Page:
Патент USA US3092674код для вставки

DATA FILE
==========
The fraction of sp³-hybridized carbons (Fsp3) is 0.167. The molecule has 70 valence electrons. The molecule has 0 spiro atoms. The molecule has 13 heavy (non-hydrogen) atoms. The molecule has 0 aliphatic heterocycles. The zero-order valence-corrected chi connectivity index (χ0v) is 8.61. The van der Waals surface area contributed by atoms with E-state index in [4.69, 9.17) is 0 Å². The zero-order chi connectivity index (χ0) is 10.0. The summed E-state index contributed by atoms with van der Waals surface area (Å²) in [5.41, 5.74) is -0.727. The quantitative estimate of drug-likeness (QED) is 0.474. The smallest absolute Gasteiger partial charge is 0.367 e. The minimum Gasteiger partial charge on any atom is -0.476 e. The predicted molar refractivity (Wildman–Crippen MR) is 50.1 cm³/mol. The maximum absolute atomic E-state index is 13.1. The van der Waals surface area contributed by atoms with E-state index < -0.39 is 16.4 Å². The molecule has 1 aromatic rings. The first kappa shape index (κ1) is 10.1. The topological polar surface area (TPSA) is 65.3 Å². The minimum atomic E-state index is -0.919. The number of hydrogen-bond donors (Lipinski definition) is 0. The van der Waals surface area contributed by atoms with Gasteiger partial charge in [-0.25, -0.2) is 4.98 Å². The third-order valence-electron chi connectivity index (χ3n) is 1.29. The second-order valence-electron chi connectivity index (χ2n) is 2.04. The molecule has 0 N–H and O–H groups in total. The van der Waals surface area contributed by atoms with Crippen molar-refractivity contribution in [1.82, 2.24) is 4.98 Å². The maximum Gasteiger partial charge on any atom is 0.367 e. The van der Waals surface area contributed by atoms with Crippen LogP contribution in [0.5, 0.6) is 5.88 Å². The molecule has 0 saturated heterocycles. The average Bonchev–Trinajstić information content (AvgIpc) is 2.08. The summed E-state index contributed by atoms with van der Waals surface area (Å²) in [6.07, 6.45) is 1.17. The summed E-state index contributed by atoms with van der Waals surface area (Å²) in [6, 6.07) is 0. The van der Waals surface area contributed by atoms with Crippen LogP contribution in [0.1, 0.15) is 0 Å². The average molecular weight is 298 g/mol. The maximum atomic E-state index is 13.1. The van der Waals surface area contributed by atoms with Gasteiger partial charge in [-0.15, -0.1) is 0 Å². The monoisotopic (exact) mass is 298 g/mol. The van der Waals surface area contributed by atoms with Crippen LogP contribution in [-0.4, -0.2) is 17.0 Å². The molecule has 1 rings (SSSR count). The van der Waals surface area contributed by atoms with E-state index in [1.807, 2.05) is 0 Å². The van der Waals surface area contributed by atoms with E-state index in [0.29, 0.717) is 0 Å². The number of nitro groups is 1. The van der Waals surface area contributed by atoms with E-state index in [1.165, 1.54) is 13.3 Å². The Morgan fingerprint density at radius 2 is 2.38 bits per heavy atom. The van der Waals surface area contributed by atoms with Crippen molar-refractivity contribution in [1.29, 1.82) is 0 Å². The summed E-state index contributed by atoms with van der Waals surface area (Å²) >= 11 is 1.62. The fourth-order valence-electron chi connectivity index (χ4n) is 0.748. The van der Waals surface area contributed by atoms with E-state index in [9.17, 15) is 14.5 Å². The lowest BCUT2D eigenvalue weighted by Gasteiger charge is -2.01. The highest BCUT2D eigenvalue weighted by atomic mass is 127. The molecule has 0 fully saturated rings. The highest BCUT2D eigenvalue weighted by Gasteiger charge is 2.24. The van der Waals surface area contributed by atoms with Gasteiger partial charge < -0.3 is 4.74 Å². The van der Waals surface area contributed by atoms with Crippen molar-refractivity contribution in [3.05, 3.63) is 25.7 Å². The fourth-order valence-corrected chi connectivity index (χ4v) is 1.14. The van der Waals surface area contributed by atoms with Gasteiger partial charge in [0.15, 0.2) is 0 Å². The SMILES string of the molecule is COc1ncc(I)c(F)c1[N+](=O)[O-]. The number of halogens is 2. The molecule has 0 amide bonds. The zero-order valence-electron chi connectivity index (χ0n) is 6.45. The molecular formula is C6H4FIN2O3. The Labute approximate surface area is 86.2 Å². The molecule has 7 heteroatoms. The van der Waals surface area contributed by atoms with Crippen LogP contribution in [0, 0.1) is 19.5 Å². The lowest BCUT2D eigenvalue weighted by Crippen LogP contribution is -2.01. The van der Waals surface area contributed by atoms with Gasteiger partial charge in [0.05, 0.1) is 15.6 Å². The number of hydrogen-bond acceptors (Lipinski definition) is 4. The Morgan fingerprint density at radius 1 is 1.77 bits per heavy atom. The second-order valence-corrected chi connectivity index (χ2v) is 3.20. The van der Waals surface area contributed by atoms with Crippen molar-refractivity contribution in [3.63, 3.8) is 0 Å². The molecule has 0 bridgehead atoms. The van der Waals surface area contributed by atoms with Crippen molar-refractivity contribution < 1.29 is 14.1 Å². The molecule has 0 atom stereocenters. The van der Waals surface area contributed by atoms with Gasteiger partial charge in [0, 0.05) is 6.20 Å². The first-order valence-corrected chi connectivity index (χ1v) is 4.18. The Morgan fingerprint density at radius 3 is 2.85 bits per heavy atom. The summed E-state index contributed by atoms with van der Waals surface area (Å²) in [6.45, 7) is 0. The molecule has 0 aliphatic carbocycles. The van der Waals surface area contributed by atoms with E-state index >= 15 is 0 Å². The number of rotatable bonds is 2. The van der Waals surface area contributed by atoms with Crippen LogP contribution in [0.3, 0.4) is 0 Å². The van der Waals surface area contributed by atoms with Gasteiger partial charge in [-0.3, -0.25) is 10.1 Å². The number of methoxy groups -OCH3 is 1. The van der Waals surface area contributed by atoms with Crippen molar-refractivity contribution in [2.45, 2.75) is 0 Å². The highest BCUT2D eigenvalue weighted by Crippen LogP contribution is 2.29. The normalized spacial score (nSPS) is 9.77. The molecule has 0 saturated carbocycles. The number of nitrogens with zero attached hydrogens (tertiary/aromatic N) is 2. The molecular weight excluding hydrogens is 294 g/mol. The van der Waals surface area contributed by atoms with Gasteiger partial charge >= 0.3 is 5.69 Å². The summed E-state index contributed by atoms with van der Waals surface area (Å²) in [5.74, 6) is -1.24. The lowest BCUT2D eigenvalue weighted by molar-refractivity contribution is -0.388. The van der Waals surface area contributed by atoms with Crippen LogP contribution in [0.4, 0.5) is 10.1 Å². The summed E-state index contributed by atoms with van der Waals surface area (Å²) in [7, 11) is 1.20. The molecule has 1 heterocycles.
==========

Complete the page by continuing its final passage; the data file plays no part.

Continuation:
June 4, 1963 '7 S. L. CLARK ET AL 3,092,664 ALKYLATED DECABORANE-ACETYLENIC HYDROCARBON REACTION PRODUCTS AND METHOD FOR THEIR PREPARATION Filed Dec. 11, 1958 2 Sheets—Sheet 1 $0 BORON O HYDROGEN ON CARBON (Hydrogen atoms on boron CARBON omitted for clarity) INVENTORS SHELDON L. CLARK BY DONALD J. MANGOLD ATTORNEYS June 4, 1963 5. L. CLARK ET AL 3 092,664 ALKYLATED DECABORANE-ACETYLENIC HYDROCARBON REACT,ION Filed Dec. 11, 1958PRODUCTS AND METHOD FOR THEIR PREPARATION 2 Sheets-Sheet 2 Q BORON @ CARBON O HYDROGEN ON CARBON (Hydrogen atoms on boron omitted for clarity) INVENTORS SHELDON L. CLAR K By DONALD J. MANGOLD M%WM ml )%7@%, ATTORNEYS tan 3,092,6b4 Falter-steel June 4, 1963 1 2 chloride, n-butyl bromide, n-butyl chloride, n-amyl bro 3,092,564 ALKYLATED DE‘CAE?RANE-AQETYLENHC PY mide and n-amyl chloride. DROCARBQN REACTEGN PRGDUQTS ANY.) METHQD FGR THEIR PREPARATZGN Sheldon L. (Ilarlr, Eggertsvillc, and Donald J. Marigold, Youngstown, N.Y., assignors to @lin Mathieson €hezni= cal Corporation, a corporation oi Virginia Filed Dec. 11, 1950, Ser. No. 7770,7553 2,0 @iaims. (til. 260-6065) The ratio of reactants can be varied widely, generally being in the range of 0.1 to 30 moles of alkyl halide per mole of borane and preferably in the range of 1.0 to 15 moles of alkyl halide per mole of borane. The ratio of alkylation catalyst to borane also can be varied Widely, generally being in the range of 0.01 to 2 moles of alkyl ation catalyst per mole of borane and preferably being This invention relates to organoboron compounds and to a method for their preparation. 10 in the range of 0.1 to 0.2 mole of alkylation catalyst per mole of borane. The reaction temperatures can vary from ——10° to 180° C. and preferably between 0° and Copending application Serial No. 741,976, ?led June 50° (3., although reactions conducted at atmospheric 13, 1958, now abandoned, of John W. Ager, 11:, e0 pressure are frequently conducted at ‘the re?ux tempera 'dore L. Heying and Donald J. Marigold describes a 15 ture of the solvent or alkyl halide employed. The pres meh-tod for the preparation of boranes of the class sure can vary from subatmospheric ‘to several atmos RR'B10H8(CR”CR"’), wherein R and R’ are each hydro pheres, i.e., from 0.2 to 20 atmospheres, although at gen or an alkyl radical containing from 1 to 5 carbon mospheric pressure reactions are convenient. The de atoms, R" and R'” are each hydrogen, an alkyl radical gree of completeness of the reaction may be determined or a monoalkenyl hydrocarbon radical, with the proviso by the rate and quantity of hydrogen halide evolved, or that the total number of carbon atoms in R” and R'” by analysis of the reaction mixture. The reaction gen taken ‘together does not exceed eight. These boranes erally requires about 2 to 30 hours depending upon the are prepared by the reaction of decaborane or an alkyl ratio of reactants, the particular reactants and solvents ated decaborane having 1 to 2 :alkyl groups containing employed and the temperature ‘and pressure of the re 1 to 5 carbon atoms in each alkyl group with an acetyl 25 action. enic hydrocarbon containing from two to ten carbon The reaction can or need not be conducted in a sol atoms in the presence of any of a wide variety of ethers, nitriles, or amines. The ratio of reactants generally is within the range from 0.05 to 20 moles of decaborane or vent common for the reactants but inert with respect to the reactants. Such solvents include aliphatic hydro carbon solvents such as n-pentane, hexane, and heptane, aromatic hydrocarbon solvents such as benzene, toluene and xylene, and cycloaliphatic solvents such as cyclo~ alkyldecaborane per mole of acetylenic compound and the ratio of ether, nitrile or amine to decaborane or allcyldeca‘oorane generally is within the range from 0.001 to 100:1. The reaction temperature generally is from hexane and methylcyclohexane. The amount of solvent can vary widely, but generally ranges up to about 20 +25 ° to +180° C. and the reaction pressure can vary times the weight or" the reactants. from 0.2 to 20 atmospheres. The process of the invention is illustrated in detail by A speci?c compound of the class described in Serial the following examples which are to be considered not No. 741,976 and produced by the reaction of ethyl limitative. deoa-borane and acetylene has the empirical formula Example I C2H5B10H9(CHCH) and the structural formula shown in In a three-necked flask ?tted with an addition funnel, FIGURE 1 of the accompanying drawings. 40 a Dry-lce-cooled cold ?nger, and a nitrogen inlet, were A speci?c compound of the class described in Serial placed 5.30 g. (0.037 mole) of BmHwCHCl-I and 0.53 g. No. 741,976 and produced by the reaction of decaborane (0.004 mole) of aluminum chloride. 15 ml. (0.274 and acetylene has the empirical formula B10H1O(CHCH) mole) of cold methyl bromide were ‘added through the and the structural formula shown. in FIGURE 2 of the accompanying drawings. 45 addition funnel. Nitrogen was passed slowly over the constantly stirred reaction mixture and the exit gases were In accordance with the present invention, it has been passed through a Water scrubber and titrated with 1 N discovered that compounds having a structural formula sodium hydroxide solution. The reaction proceeded at of the class of FIGURE 2 can be alkylated to produce about 3.5 ° C. for eight hours after which time the methyl compounds having a structural formula of the class of FIGURE 1 and that compounds having a structural for 50 bromide was allowed to evaporate overnight. An addi tional 15 ml. (0.274 mole) of methyl bromide then were mula of the class of FIGURE 1 can be further alkylated by reaction with an alkyl halide in the presence of an added and the reaction was allowed to proceed for an ad alkylation catalyst. ditional three hours. The water scrubber required a total of 27.5 ml. of 1 N sodium hydroxide solution, corre Thus according to the method of the present invention, a borane of the class 55 sponding to the formation of 0.0275 mole lof hydrogen bromide. After the reaction, the methyl bromide was wherein R and R’ are each hydrogen or an alkyl radical containing from 1 to 5 carbon atoms, R" and R'” are allowed to evaporate and benzene Was added to the re Suitable alkyl halides include, for example, methyl lute pressure of less than 1 mm. ‘of mercury, a fraction collected in the cold trap at a temperature of —-196° C. and a solid residue. All the liquid fractions were identi maining liquid. The mixture was stirred and then ?l each hydrogen, an alkyl radical or a mon-‘oalkenyl hydro tered. The resulting solution was evaporated at room carbon radical, the total number of carbon atoms in R” 60 temperature at an absolute pressure of about 5 mm. of is R’” taken together not exceeding eight, is reacted with mercury. Mass spectrometric ‘analysis of the distillate the formation of hydrogen halide with an alkyl halide showed it to be benzene. The residue was then distilled wherein the allcyl radical contains from 1 to 5 carbon under vacuum to give a fraction collectedat about 43° ‘ atoms in the presence of an alkylation catalyst selected 1 from the group consisting of aluminum bromide, alumi 65 C. at an absolute pressure of about 20 mm. of mercury, a fraction collected at room temperature at an abso [ num chloride and ferric bromide. bromide, methyl chloride, methyl iodide, methyl ?uoride, ethyl bromide, ethyl chloride, ethyl iodide, ethyl ?u oride, isopropyl bromide, isopropyl chloride, isopropyl iodide, isopropyl ?uoride, n-propyl bromide, n-propyl 70 ?ed by mass spectrometric analysis to be benzene. The solid residue was shown by mass spectrometric analysis to consist of the following: _——> ' 3,092,664= and the like. In formulating a solid propellant compo sition employing one of the materials produced in ac cordance with the present invention, generally from 10 to 35 parts by weight of boron containing material and from 69 to 90 parts by Weight of the oxidizer are use . with the respective peak heights at the parent peak posi In the propellant, the oxidizer and the product of the present process are formulated in intimate admixture with each other, as by ?nely subdividing each of the materials and thereafter intimately mixing them. The purpose in tion (at. Wt. 13:11) given by the following ratio 2-5:2-6:4~0:5'3:34~0:3-8:0-l. This solid residue was sublimed at 120° C. at an absolute pressure of less than 1 mm. of mercury for 24 hours to give 1.10 g. of sub doing this, as the art is well aware, is to provide proper limed material and 0.13 g. of unsublimed material. The 10 burning characteristics in the ?nal propellant. In addi sublimed material was shown by mass spectrometric an tion to the oxidizer and the oxidizable material, the ?nal alysis to consist of the following: propellant can also contain an arti?cial resin, generally of the urea-formaldehyde or phenol-formaldehyde type. 15 The function of the resin is to give the propellant me chanical strength and at the same time improve its burn ing characteristics. Thus, in the manufacture of a suit able propellant, proper proportions of ?nely divided oxi dizer and ?nely divided boron-containing material can be with the respective beak heights at the parent peak posi 20 admixed with a high solids content solution of partially condensed urea-formaldehyde or phenol-formaldehyde tion (at. wt. B=11) given by the following ratio resin, the proportions being such that the amount of 1-2:0-9:0-7:2-0:l6‘5:2-0:0~4:0-1. Chemical analysis resin is about 5 to 10 percent by weight based upon the of the sublimed material showed it to contain 53.7 percent weight ‘of the oxidizer and the boron compound. The boron. A mass spectrometric analysis of the unsublimed material indicated the presence of materials similar to 25 ingredients can be thoroughly mixed with a simultaneous removal of solvent, and following this the solvent free that of the sublimed material. mixture can be molded into the desired shape as by ex Example 11 trusion. Thereafter the resin can be cured by resorting to heating at moderate temperatures. For further informa A mixture of 1.42 g. (0.0099 mole) of Bml-ImCHCH, 0.14 g. (0.0015 mole) of aluminum chloride, 0.9 ml. 30 tion concerning the formulation of solid propellant com positions, reference is made to U.S. Patent 2,622,277 to (1.26 g., 0.012 mole) of ethyl bromide and 25 ml. (0.226 mole) of cyclohexane was re?uxed for 6 hours in a 50 Bonnell and to U.S. Patent 2,646,596 to Thomas. The liquid products of this invention may be used as ml. round bottom ?ask equipped with a re?ux condenser. fuels according to the method described in application Mass spectrometric analysis of a sample of the solution Serial No. 497,407, ?led March 28, 1955, now U.S. Pat showed the presence of ent No. 2,999,117 by Elrnar R. Altwicker, Alfred B. Garrett, Samuel W. Harris and Earl A. Weilmuenster. A Re?uxing was continued for another 16 hours. major advantage of these new liquid products is the high stability they exhibit ‘at elevated temperatures. One of Mass spectrometric ‘analysis of the solution showed 40 the shortcomings of many high energy fuels is their lim ited stability at the high temperatures sometimes encoun tered in their use. The liquid products of this invention, however, exhibit relatively little decomposition even after having been maintained at 500° or 750° F. for periods ‘of twenty-four hours and more, thus rendering them well 45 suited for more extreme conditions of storage and use. The solvent was removed by distillation and these ma terials were found by mass spectormetric ‘analysis to be in the residue. The liquid products of this invention are also of high density. The liquid compositions of our invention can be em ployed as fuels when burned with air. Thus, they can be The solid products of this invention, when incorporated 50 used as fuels in basic and auxiliary combustion systems with suitable oxidizers such as ammonium perchlorate, potassium perchlorate, sodium perchlorate, ammonium in gas turbines, particularly aircraft gas turbines of the turbojet or turboprop type. Each of those types is a de vice in which air is compressed and fuel is then burned in a combustor in admixture with the air. Following this, nitrate etc., yield solid propellants suitable for rocket power plants and other jet propelled devices. Such pro— pellants burn with high flame speeds, have high heats of 55 the products of combustion are expanded through a gas combustion and are of the high speci?c impulse type. turbine. The proucts of our invention are particularly Probably the single most important factor in determining suited for use as a fuel in the combustors of aircraft gas the performance of a propellant charge is the speci?c impulse, and appreciable increases in performance will turbines of the types described in view of their improved energy content, combustion e?iciency, combustion stabil result in the use of the higher speci?c impulse material. 60 ity, ?ame propagation, operational limits and heat release The products of this invention, when incorporated with rates over fuels normally used for these applications. oxidizers, are capable of being formed into a wide variety The combustor pressure in a conventional aircraft gas of grains, tablets and shapes, all with desirable mechani turbine varies from a maximum at static sea level condi cal and chemical properties. Propellants produced by the tions to a minimum at the absolute ceiling of the aircraft, methods described in this application burn uniformly with 65 which may be 65,000 feet or 70,000 feet or higher. The out disintegration when ignited by conventional means, compression ratios of the current and near-future aircraft such as a pyrotechnic type igniter, and are mechanically gas turbines are generally within the range from 5:1 to strong enough to withstand ordinary handling. 15: or 20:1, the compression ratio being the absolute The boron-containing solid materials produced by prac pressure of the air after having been compressed (by the ticing the methods of this invention can be employed as 70 compressor in the case of the turbojet or turboprop engine) ingredients of solid propellant compositions in accordance divided by the absolute pressure of the air before compres with general procedures which are well understood in the art, inasmuch as the solids produced by practicing the present process are readily oxidized using conventional solid oxidizers such as ammonium perchlorate, potas sium perchlorate, sodium perchlorate, ‘ammonium nitrate . , sion. Therefore, the operating combustion pressure in the combustor can vary from approximately 90 to 300 pounds per square inch absolute at static sea level conditions to about 5 to 15 pounds per square inch absolute at the ex 5 3,092,664 6 tremely high altitudes of approximately 70,000‘ feet. The afterburning or auxiliary burning schemes are usually products of our invention are well adapted for e?icient and stable burning in combustors operating under these more critical at high altitudes than those of the main gas turbine combustion system because of the reduced pres In normal aircraft ‘gas turbine practice it is customary to burn the fuel, under normal operating conditions, at overall fuel-air ratios by weight of approximately 0.012 sure of the combustion gases. widely varying conditions. In all cases the pressure is only slightly in excess of ambient presure and e?icient and stable combustion under such conditions is normally difficult with simple hydrocarbons. Extinction of the to 0.020 across a combustion system when the fuel em combustion process in the afterburner may also occur ployed is a simple hydrocarbon, rather than a borohydro tlllld?l‘ these conditions of extreme altitude operation with carbon of the present invention. Excess air is introduced :conventional aircraft fuels. into the combustor for dilution purposes so that the re 10 The burning characteristics of the liquid products of sultant gas temperature at the turbine Wheel in the case of the turbojet or turboprop engine is maintained at the tolerable limit. In the zone of the combustor where the fuel is injected the local fuel-air ratio is approximately stoichiometric. This stoichiometric fuel to air ratio exists 15 only momentarily, since additional air is introduced along the combustor and results in the overall ratio of approx imately 0.0112 to 0.020 for hydrocarbons before entrance :For the higher energy fuels of the present invention, the local fuel to air ratio in the zone of ‘fuel injection should also be approximately stoi . into the turbine section. chiometric, assuming that the boron, carbon and hydro gen present in the products 'burn to bo-ric oxide, carbon dioxide and water vapor. In the case of the for example, this load fuel to air ratio by weight is approx imately 0.081. For the higher energy fuels of the present invention, because of their higher heating values in com parison with the simple hydrocarbons, the overall fuel-air ratio by weight across the combustor will be approx imately 0.008 to 0.016 if the resultant gas temperature is to remain within the presently established tolerable tem perature limits. Thus, when used as the fuel supplied to the combustor of an aircraft gas turbine engine, the liquid products of the present invention are employed in essen tially the same manner as the simple hydrocarbon fuels presently being used. The fuel is injected into the com bustor in such manner that there is established a local zone where the relative amounts of fuel and air are ap our invention ‘are such that good combustion performance can be attained even at the marginal operating conditions encountered at high altitudes, insuring ef?cient and stable combustion ‘and improvement in the zone of operation before lean and rich extinction of the combustion process is encountered. Signi?cant improvements in the non after-burning performance of a gas turbine-afterburner combination is also possible because the high chemical reactivity of the products of our invention eliminates the need ‘of ?ameholding devices within the combustion zone of the afterburner. When employed in an afterburn er, the fuels of our invention are simply substituted for the hydrocarbon fuels which have been heretofore used 25 and no changes in the manner of operating the after burner need be made. The ramjet is also subject to marginal operating con ditions which are similar to those encountered by the afterburner. These usually occur at reduced ?ight speeds and extremely high altitudes. The liquid products of our invention will improve the combustion process of the ramjet in much the same manner as that described for the afterburner because of their improved chemical reactivity over that of simple hydrocarbon fuels. When employed in a ramjet, the liquid fuels of our invention will be simply substituted for hydrocarbon fuels and used in the established manner. It is claimed: 1. A method for the production of an organoboron compound useful as a fuel which comprises reacting with the formation of hydrogen halide a borane of the class RR’B10H8(CR"CR"'), wherein R and R’ are each se proximately stoichiometric so that combustion of the fuel lected from the group consisting of hydrogen and an alkyl can be reliably initiated by means of an electrical spark radical containing from 1 to 5 carbon atoms, R" and R’” or some similar means. After this has been done, addi tional air is introduced into the combustor in order to cool 45 are each selected from the group consisting of hydrogen, an ‘alkyl radical and a monoalkenyl hydrocarbon radical, su?iciently the products of combustion ‘before they enter the total number or" carbon atoms in R" and R'" taken the turbine so that they do not damage the turbine. Pres together not exceeding eight, with an alkyl halide wherein ent-day turbine blade materials limit the turbine inlet tem the alkyl radical contains from 1 to 5 carbon atoms in perature to approximately 1600-1650° F. Operation at these peak temperatures is limited to periods of approx 50 the presence of an alkylation catalyst selected from the group consisting of aluminum bromide, aluminum chlo imately ?ve minutes at take-off and climb and approx ride and ferric bromide. imately 15 minutes at combat conditions in the case of 2. A method for the production of an organoboron military aircraft. By not permitting operation at higher compound useful as a fuel which comprises reacting with temperatures and by limiting the time of operation at peak temperatures, satisfactory engine life is assured. 55 the formation of hydrogen halide a borane of the class RR’B10H8(CR"CR"'), wherein R and R’ are each se Under normal cruising conditions for the aircraft, the lected from the group consisting of hydrogen and an combustion products are sufficiently diluted with air so alkyl radical containing from 1 to 5 carbon atoms, R" that a temperature of approximately 1400° F. is main and R’” are each selected from the group consisting of tained at the turbine inlet. hydrogen, an alkyl radical and a monalkenyl hydrocarbon The liquid products of our invention can also be em radical, the total number of carbon atoms in R" and R'" ployed as aircraft gas turbine fuels in admixture with the hydrocarbons presently being used, such as JP-4. When taken together not exceeding eight, with an alkyl halide wherein the alkyl radical contains from 1 to 5 carbon such mixtures are used, the fuel-air ratio in the zone of atoms, at a temperature within the range from ~10’ to the combustor Where combustion is initiated and the over all fuel-air ratio across the combustor will be propor 65 +180° C. and at a pressure of from 0.2 to 20 atmos pheres in the presence of an alkylation catalyst selected from the group consisting of aluminum bromide, alu minum chloride and ferric bromide, the molar ratio of the alkyl halide to the borane being within the range cepted turbine operating temperatures. 70 from 0.1:1 to 30:1 and the molar ratio of the alkylation catalyst to the borane being within the range from 0.0-1 :1 Because of their high chemical reactivity and heating to 2:1. values, the liquid products of our invention can be em >3. The method of claim 2 wherein the temperature is ployed as fuels in ramjet engines and in afterburning and Within the range from 0° to 50° C., the pressure is at other auxiliary burning schemes for the turbojet and by pass or ducted type engines. The operating conditions of 75 mospheric, the molar ratio of the alkyl halide to the borane is within the range from 10:1 to 15:1, and the tional to the relative amounts of borohydrocarbon of the present invention and hydrcarbon fuel present in the mix ture, and consistent with the air dilution required to main tain the gas temperatures of these mixtures within ac 3,092,eea molar ratio of the alkylation catalyst to the borane is within the range from 0.1:1 to 0.2:1. 4. The method of claim 3 wherein the reactants are in admixture with an inert solvent selected from the group consisting of aliphatic hydrocarbons, aromatic hydrocar bons and cycloaliphatic hydrocarbons. 5. The method of claim 3 wherein the borane is BmHmCHCH. 6. The method of claim 3 wherein the alkylation 10 catalyst is aluminum chloride. 7. The method of claim 3 wherein the alkyl halide is methyl bromide. 8. The method of claim 3 wherein the alkyl halide is ethyl bromide. 9. The method of claim 3 wherein the borane is 15 BmI-I1Q(CHCH), wherein the alkylation catalyst is alu minum chloride, and wherein the alkyl halide is methyl bromide. 10. The method of claim 4 wherein the borane is BmHm(CHCH), wherein the alkylation catalyst is alu minum chloride, wherein the alkyl halide is ethyl bromide, and wherein the solvent is cyclohexane. 3 l1. RnB10l-I10_n(CR'CR") wherein R is an alkyl radi~ cal containing 1 to 5 carbon ‘atoms, 11 is an integer from 3 to 7, R’ is selected from the group consisting of hydro gen and an ‘alkyl radical, R" is selected from the group consisting of hydrogen, an alkyl radical, a monoalkenyl hydrocarbon radical, the ‘total number of carbon atoms in R’ and R” taken together not exceeding eight. 12. 13. l4. v15. 16. -17. 18. 19. 20. (CH3)3BmHq(CI-ICH) (CH3)4B10H6(CHCH) (CH3)5B10H5(CHCH) (CH3)6B10H4(CHCH) (CH3)7B10H3(CHCH) (C2H5)3B10Hq(CHCH) (C2H5)4B10H6(CHCH) (C2H5)5B10H5(CHCH) (CZHSMBIOHACHCH) No references cited.